President Michael D. Higgins has paid tribute to renowned fiddle player Seán Keane of The Chieftains, who died unexpectedly on Sunday at the age of 76.
President Higgins said that Mr Keane’s “virtuosity and skill was unique and has influenced so many musicians across the traditional arts”
He added that Mr Keane’s “incredible talent as a fiddle player brought so much joy to so many and was enjoyed and admired by audiences all over the world”.
President Higgins’ full statement reads: “It is with sadness that lovers of Irish music and traditional arts across the world will have heard of the death of Seán Keane.
“Seán’s incredible talent as a fiddle player brought so much joy to so many and was enjoyed and admired by audiences all over the world.
“His virtuosity and skill was unique and has influenced so many musicians across the traditional arts. Indeed, Seán has been described as the ‘musician’s musician’. His generous legacy to traditional music and the arts will be remembered for generations to come.
“We are indebted to the Irish Traditional Music Archive who hold so many of Seán’s recordings and will ensure this legacy lives on and will be enjoyed through the ages.
“May I express my deepest condolences to his children, Páraic, Deirdre and Darach and his grandchildren, to his extended family, to his friends in The Chieftains and to his wide circle of friends and musical colleagues.”
Keane’s family revealed the news on social media when Seán’s brother James said: “The sadness is very real. My wonderful, kind and brilliant fiddle-playing big brother passed unexpectedly at his home in Rathcoole, Co. Dublin this morning.”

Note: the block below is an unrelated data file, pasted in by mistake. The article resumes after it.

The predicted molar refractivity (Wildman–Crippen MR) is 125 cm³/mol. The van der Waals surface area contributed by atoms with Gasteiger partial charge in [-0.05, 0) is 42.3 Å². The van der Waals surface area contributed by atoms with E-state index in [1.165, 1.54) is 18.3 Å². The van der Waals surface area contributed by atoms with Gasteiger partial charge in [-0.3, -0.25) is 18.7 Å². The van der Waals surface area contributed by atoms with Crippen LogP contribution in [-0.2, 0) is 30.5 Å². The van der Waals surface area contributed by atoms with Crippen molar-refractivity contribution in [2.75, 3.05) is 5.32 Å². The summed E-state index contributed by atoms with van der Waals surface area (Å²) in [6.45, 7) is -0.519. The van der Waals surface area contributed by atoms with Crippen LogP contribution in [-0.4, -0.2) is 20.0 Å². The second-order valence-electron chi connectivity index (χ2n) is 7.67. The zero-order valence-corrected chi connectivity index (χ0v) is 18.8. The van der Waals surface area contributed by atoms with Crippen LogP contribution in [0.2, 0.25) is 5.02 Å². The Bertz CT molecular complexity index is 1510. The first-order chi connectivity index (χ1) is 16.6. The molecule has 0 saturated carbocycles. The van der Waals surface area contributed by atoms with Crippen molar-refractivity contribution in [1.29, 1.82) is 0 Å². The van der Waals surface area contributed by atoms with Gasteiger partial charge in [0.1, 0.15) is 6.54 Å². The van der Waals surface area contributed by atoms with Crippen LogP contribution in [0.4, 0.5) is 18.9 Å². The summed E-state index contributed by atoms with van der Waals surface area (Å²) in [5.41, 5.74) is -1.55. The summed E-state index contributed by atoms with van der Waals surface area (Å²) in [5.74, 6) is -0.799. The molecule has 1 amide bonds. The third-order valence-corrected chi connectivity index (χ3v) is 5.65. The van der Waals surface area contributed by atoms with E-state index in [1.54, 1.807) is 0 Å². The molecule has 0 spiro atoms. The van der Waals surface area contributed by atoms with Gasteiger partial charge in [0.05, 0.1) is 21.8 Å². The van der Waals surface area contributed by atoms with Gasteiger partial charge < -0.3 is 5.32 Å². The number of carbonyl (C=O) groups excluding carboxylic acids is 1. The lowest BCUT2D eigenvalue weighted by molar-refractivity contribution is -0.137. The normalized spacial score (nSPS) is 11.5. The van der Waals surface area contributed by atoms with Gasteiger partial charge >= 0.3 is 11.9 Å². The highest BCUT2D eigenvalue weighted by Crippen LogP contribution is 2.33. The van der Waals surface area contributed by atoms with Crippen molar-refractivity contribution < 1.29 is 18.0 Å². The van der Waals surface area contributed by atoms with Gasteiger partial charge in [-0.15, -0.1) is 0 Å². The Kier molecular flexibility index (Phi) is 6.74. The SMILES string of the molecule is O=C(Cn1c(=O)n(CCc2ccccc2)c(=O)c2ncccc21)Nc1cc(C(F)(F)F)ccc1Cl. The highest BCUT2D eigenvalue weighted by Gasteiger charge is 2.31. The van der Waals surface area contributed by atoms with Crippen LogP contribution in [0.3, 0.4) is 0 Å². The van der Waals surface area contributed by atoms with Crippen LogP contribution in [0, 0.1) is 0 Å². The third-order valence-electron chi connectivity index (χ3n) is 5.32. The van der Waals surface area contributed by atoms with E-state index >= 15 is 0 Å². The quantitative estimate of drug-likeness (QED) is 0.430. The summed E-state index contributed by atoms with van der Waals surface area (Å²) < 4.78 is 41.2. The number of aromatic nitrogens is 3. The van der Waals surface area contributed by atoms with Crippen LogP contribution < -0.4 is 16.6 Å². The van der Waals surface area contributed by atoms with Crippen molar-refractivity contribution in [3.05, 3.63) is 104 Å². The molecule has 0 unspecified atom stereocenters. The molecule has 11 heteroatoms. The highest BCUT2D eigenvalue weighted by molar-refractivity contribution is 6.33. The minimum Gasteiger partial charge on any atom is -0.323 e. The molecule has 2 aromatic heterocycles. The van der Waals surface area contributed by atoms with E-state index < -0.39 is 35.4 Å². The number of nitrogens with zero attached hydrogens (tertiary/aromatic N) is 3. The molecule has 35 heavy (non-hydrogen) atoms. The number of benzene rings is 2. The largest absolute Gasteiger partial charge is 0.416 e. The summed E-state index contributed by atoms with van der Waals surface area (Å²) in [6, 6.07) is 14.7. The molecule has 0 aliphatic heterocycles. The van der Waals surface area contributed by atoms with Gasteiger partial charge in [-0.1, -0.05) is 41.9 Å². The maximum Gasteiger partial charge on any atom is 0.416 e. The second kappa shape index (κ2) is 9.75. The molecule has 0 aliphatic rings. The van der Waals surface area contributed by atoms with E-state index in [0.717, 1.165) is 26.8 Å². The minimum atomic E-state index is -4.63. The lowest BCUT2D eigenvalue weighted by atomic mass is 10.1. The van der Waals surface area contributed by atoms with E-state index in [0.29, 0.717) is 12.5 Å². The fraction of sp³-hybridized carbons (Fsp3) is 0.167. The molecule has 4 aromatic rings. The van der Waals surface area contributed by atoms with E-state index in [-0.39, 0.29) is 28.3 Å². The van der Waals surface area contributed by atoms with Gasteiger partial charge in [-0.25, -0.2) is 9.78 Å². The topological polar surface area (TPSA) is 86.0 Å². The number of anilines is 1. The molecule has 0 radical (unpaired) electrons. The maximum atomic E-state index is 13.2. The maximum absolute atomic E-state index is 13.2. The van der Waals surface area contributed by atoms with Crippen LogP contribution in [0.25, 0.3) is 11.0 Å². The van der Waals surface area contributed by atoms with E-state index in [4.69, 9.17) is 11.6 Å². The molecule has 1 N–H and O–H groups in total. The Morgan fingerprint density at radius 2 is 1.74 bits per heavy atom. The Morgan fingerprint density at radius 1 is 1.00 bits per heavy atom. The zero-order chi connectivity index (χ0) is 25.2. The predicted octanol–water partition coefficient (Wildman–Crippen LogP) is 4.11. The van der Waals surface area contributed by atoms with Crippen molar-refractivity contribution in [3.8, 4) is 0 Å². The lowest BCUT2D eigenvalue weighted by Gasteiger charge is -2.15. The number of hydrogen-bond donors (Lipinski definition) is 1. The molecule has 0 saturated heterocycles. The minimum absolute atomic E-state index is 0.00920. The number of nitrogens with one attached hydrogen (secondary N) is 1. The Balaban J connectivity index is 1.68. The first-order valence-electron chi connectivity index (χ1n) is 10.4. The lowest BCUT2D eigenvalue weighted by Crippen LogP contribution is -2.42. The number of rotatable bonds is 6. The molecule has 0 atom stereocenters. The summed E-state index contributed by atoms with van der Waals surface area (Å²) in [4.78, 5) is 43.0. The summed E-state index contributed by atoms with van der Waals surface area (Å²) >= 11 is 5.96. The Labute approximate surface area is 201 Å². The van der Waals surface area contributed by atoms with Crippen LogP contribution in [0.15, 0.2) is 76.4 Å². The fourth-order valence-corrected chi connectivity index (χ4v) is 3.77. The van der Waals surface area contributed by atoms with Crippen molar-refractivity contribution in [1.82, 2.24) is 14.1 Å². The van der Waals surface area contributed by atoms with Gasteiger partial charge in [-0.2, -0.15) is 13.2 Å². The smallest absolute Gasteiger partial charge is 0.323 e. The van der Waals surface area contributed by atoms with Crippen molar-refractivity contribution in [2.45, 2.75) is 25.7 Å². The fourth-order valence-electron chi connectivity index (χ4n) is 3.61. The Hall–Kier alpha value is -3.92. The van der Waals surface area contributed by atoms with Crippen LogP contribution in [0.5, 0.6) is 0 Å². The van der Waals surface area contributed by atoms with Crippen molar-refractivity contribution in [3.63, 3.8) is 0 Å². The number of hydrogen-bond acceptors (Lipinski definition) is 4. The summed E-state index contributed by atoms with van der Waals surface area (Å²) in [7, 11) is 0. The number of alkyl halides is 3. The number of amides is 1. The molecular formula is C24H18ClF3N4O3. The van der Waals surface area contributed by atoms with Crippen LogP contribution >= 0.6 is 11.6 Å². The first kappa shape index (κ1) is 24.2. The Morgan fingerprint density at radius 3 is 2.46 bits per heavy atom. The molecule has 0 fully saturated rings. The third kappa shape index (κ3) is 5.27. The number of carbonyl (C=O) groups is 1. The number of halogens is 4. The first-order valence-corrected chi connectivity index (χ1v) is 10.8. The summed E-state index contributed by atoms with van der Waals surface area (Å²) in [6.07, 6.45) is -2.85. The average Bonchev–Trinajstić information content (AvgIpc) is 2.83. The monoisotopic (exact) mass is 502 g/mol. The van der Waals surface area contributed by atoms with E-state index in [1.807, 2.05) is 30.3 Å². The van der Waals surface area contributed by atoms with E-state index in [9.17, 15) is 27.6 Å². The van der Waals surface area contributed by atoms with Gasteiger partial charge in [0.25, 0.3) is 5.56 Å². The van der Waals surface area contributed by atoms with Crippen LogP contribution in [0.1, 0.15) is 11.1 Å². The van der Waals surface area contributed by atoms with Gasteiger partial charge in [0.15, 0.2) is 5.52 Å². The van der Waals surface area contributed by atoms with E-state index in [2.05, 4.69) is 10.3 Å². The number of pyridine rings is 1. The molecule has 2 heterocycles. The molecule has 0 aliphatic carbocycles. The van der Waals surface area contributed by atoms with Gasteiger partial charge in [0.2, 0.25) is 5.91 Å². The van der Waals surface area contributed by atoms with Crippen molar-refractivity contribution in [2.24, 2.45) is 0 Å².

Seán Keane was born in Drimnagh in 1946.
Growing up, he cut his teeth in the Pipers Club in Dublin and relished learning from renowned players such as Seamus Ennis and Willie Clancy and the sean-nós singer Joe Heaney.
He joined Ceoltóirí Cualann in the 1960s before joining The Chieftains in 1968.
He also performed with some of the duos and trios formed by Paddy Moloney and released a solo album along with a duet album with fellow Chieftains member Matt Molloy.
Tributes have poured in for Keane since his death was announced.
The Irish Traditional Music Archive said it was “devastated” to learn of Keane’s death, describing him as a “beacon” for traditional music.
They said in a statement: “His powerful fiddle playing married technical virtuosity with an incredibly insightful and sensitive understanding of what made Irish traditional music distinctively beautiful.”
US Ambassador to Ireland Claire Cronin paid tribute to Keane, noting that he had performed for US President Joe Biden in Ballina just weeks ago.
She said Biden was “genuinely moved” to see the Chieftains perform together one last time.
She said: “Sean’s remarkable career saw him play with the world’s greatest musicians, and collect 6 Grammy awards with The Chieftains, bringing traditional Irish music to a new audience in the US and around the world. May he rest in peace.”
The National Concert Hall paid tribute saying: “We’re deeply saddened to hear about the passing of Seán Keane.
“A talented musician whose music transcended cultural boundaries & inspired listeners from all over the world. Our condolences go out to his family & friends during this time. Ar dheis Dé go raibh a anam.”
Minister for Housing Darragh O’Brien said Keane had been “a giant of Irish trad music.”
Seán was predeceased by his wife, Marie, in 2020. He is survived by his three children, Páraic, Deirdre and Darach, and by his grandchildren.
Seán came to London with Matt Molloy for the Return to London Town Festival in 2021. The duo also came to the ICC in Hammersmith last year.